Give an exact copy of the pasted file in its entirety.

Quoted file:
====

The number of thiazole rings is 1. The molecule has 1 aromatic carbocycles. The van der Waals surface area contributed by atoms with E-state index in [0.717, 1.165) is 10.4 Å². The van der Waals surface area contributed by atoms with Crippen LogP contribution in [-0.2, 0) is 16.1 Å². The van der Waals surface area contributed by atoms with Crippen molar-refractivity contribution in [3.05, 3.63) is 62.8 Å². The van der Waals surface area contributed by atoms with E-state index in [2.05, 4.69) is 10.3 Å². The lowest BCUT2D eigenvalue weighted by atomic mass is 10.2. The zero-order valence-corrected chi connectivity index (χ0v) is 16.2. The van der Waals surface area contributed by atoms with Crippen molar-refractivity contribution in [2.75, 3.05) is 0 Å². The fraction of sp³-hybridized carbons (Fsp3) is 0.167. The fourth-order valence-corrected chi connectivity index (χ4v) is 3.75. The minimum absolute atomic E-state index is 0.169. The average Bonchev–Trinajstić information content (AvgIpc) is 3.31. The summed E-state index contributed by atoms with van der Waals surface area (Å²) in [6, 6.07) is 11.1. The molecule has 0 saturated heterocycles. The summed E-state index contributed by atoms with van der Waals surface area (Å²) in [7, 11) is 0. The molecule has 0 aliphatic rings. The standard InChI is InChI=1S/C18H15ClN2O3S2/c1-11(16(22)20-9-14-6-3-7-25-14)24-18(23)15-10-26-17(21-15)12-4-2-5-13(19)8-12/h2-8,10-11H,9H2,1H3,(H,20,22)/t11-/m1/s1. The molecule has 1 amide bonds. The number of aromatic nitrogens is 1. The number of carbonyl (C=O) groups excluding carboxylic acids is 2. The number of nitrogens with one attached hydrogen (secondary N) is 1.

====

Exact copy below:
The number of thiazole rings is 1. The molecule has 1 aromatic carbocycles. The van der Waals surface area contributed by atoms with E-state index in [0.717, 1.165) is 10.4 Å². The van der Waals surface area contributed by atoms with Crippen LogP contribution in [-0.2, 0) is 16.1 Å². The van der Waals surface area contributed by atoms with Crippen molar-refractivity contribution in [3.05, 3.63) is 62.8 Å². The van der Waals surface area contributed by atoms with E-state index in [2.05, 4.69) is 10.3 Å². The lowest BCUT2D eigenvalue weighted by atomic mass is 10.2. The zero-order valence-corrected chi connectivity index (χ0v) is 16.2. The van der Waals surface area contributed by atoms with Crippen molar-refractivity contribution in [2.75, 3.05) is 0 Å². The fraction of sp³-hybridized carbons (Fsp3) is 0.167. The fourth-order valence-corrected chi connectivity index (χ4v) is 3.75. The minimum absolute atomic E-state index is 0.169. The average Bonchev–Trinajstić information content (AvgIpc) is 3.31. The summed E-state index contributed by atoms with van der Waals surface area (Å²) in [6, 6.07) is 11.1. The molecule has 0 saturated heterocycles. The summed E-state index contributed by atoms with van der Waals surface area (Å²) in [7, 11) is 0. The molecule has 0 aliphatic rings. The standard InChI is InChI=1S/C18H15ClN2O3S2/c1-11(16(22)20-9-14-6-3-7-25-14)24-18(23)15-10-26-17(21-15)12-4-2-5-13(19)8-12/h2-8,10-11H,9H2,1H3,(H,20,22)/t11-/m1/s1. The molecule has 1 amide bonds. The number of aromatic nitrogens is 1. The number of carbonyl (C=O) groups excluding carboxylic acids is 2. The number of nitrogens with one attached hydrogen (secondary N) is 1.